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The new Energy Conservation Act will change how the largest energy-consuming businesses in Singapore manage energy efficiency and emissions.
This paper looks at some of the specific requirements of the Act, and outlines a journey that businesses can take in their efforts towards compliance with the new Act. It also looks beyond compliance to the opportunities presented by energy management to reduce costs, improve efficiencies and support the drive to achieve high performance.
Nearly all of Singapore’s energy needs (99.8 percent) are met by imported fossil fuels; further, the country lacks both the size and geography needed for large-scale alternative energy. As a result, the government of Singapore is committed to increasing energy efficiency and reducing greenhouse-gas emissions.
The Energy Conservation Act has been introduced to complement existing legislation by further reducing energy intensity to make the country more competitive in the global economy. The new Act aims to introduce standards for energy management by unifying all sector-specific regulations. Up to now, energy conservation efforts have been driven across different sectors, under the authority of different government agencies, leading to inconsistencies and hampering unified national efforts.
The Act articulates the minimum energy-management standards to be introduced in April 2013, primarily affecting companies from the industry and transport sectors that consume more than 15 gigawatt hours of energy per year. Sections 27 through 30 of the act are of particular interest as they mandate:
Periodic reporting of energy use (section 27).
Keeping accurate records of energy consumption, emissions and improvement plans (section 28).
Preparing energy-efficiency improvement plans (section 29).
Appointing an energy manager (section 30).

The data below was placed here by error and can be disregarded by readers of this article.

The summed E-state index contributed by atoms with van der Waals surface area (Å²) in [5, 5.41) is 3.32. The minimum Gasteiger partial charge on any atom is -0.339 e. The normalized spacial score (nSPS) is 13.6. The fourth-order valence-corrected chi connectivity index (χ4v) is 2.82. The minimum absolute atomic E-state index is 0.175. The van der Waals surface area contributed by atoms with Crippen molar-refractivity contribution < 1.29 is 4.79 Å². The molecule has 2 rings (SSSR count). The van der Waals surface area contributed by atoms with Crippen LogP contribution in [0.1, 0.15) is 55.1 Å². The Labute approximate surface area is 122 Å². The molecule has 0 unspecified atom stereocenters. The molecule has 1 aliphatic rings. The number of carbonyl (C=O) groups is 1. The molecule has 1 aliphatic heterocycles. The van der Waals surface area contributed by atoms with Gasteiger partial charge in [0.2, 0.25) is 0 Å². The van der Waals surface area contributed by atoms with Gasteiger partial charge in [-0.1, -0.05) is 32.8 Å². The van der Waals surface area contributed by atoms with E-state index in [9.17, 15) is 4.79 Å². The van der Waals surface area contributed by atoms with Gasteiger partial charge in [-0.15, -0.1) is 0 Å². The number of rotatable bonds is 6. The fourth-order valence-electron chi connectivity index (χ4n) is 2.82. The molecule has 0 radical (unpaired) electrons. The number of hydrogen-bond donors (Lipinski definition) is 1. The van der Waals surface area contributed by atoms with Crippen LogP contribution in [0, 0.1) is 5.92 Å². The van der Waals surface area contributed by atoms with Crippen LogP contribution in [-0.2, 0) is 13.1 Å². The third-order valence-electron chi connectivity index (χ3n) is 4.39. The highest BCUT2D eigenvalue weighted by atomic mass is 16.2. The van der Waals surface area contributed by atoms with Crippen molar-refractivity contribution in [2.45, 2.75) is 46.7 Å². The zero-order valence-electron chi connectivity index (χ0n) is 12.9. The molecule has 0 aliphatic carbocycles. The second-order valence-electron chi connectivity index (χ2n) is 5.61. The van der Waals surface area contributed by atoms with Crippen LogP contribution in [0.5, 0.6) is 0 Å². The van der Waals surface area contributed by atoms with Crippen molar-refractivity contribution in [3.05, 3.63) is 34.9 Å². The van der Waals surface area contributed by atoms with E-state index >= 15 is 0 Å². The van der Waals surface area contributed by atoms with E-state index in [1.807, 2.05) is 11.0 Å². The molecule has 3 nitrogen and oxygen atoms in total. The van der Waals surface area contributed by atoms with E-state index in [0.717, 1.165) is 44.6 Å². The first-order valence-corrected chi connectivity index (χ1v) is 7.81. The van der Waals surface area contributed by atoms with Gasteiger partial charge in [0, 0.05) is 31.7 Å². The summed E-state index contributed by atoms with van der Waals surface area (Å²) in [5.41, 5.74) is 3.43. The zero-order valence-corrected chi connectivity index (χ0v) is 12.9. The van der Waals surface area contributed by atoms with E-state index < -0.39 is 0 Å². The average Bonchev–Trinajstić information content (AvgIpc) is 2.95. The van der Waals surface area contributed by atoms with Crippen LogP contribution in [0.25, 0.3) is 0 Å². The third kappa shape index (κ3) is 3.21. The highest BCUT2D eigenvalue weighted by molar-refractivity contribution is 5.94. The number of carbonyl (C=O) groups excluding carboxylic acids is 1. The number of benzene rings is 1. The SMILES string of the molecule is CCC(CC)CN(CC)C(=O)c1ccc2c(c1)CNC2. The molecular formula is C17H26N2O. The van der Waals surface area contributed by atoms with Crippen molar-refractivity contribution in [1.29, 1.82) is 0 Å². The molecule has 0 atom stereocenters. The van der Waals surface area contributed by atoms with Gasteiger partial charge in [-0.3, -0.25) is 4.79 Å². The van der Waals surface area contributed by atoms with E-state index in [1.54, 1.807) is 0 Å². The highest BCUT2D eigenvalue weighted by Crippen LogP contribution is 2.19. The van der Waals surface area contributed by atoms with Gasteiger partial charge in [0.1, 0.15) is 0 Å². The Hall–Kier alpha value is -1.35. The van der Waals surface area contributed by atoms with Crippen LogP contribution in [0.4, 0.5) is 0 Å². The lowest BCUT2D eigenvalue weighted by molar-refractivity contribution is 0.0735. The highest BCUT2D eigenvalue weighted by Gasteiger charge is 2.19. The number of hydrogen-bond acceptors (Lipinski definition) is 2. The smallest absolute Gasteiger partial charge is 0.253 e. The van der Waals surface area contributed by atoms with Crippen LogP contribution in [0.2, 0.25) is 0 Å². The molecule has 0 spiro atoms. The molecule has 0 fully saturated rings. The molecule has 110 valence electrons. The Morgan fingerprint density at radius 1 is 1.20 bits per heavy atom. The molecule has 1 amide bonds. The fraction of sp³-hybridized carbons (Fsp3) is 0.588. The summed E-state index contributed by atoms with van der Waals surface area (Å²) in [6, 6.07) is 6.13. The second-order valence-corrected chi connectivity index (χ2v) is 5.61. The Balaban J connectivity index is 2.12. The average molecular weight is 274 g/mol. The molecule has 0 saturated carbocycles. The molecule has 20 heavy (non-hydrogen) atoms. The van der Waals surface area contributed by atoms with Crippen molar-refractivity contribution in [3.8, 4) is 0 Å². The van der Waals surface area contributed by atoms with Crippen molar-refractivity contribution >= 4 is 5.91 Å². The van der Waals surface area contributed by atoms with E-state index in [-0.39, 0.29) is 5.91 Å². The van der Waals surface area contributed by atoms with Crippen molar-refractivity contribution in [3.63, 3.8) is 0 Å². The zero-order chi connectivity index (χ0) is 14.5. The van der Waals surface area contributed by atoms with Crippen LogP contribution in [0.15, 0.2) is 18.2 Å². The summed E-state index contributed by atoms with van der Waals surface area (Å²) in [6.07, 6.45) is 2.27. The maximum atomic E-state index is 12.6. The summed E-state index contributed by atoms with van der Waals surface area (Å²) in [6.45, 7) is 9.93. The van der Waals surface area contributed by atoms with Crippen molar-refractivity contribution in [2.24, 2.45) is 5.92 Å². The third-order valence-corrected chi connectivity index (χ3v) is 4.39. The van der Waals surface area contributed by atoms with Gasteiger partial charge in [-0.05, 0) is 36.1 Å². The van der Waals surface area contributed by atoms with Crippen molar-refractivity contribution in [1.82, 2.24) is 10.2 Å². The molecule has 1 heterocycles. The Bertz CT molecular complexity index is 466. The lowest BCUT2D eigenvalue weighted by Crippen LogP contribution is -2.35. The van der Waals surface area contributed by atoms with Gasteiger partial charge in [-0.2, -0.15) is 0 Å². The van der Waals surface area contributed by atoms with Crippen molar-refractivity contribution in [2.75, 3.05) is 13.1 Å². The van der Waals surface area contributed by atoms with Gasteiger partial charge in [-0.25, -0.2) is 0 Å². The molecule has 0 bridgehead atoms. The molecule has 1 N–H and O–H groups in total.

The Energy Conservation Act requires companies to make important changes to how they manage energy. What seems a daunting administrative and operational task for some companies can be simplified by breaking down the process into seven key steps, as illustrated below.
Whilst following these seven steps can help in a company’s overall effort to comply with the Energy Conservation Act requirements, companies can also use the Energy Conservation Act as a catalyst for putting in place more advanced energy-management practices across the business.
Companies can respond to the Act in a number of ways, ranging from bare compliance to building long-term value through more advanced energy-management practices. Companies will have to choose the strategy that suits them best, depending on the maturity and readiness of the business to adopt a particular energy-management approach.
At its core, energy management helps to identify and eliminate unnecessary energy use, thereby increasing the overall energy efficiency of process, facilities and organizations. Enterprise Energy Management is the practical application of energy-management principles across an organization in a sustained way. By integrating best practice in people, process and technology management with structured and strategic governance, this approach leads to transformational change in how energy is procured and managed and realizes superior cost and energy savings as well as improved compliance.
Adopting an enterprise energy-management approach allows companies to manage their energy consumption better. Without such an approach, opportunities for improvement may not be promoted or implemented because energy management is not integrated into the organizational culture and planning process.
Companies who have adopted enterprise energy management have achieved impressive results.
Whatever their approaches to the new Energy Conservation Act, companies are being prompted to ask some important questions:
What is our total energy consumption—and spend—across the business?
Which facilities/processes/products are the most energy-intensive?
What actions should we take to improve energy efficiency?
What will be the roles and responsibilities of our energy manager(s) and what support will they need?
What processes and tools do we need to report our energy use and develop improvement plans?
What is the return on any incremental investments we make in energy management?
How can we capitalize on the Energy Conservation Act and gain added value by going further than meeting the minimum requirements?
Of course, vital to decision-making is consideration of two further important questions:
Accenture also recommends that companies take advantage of the assistance offered by the government via the Energy Efficiency Partnership.
Ynse de Boer is the managing director of Accenture’s Sustainability Services practice in the Association of Southeast Asian Nations (ASEAN) region, based in Singapore. He has worked for over a decade with senior executives of a range of private- and public-sector organizations on sustainability, strategy and execution. His industry experience spans sectors such as government, energy, waste and utilities as well as logistics, advertising and high tech. De Boer holds a Master’s degree in Mechanical Engineering from Delft University of Technology, in the Netherlands.
January 14, 2013
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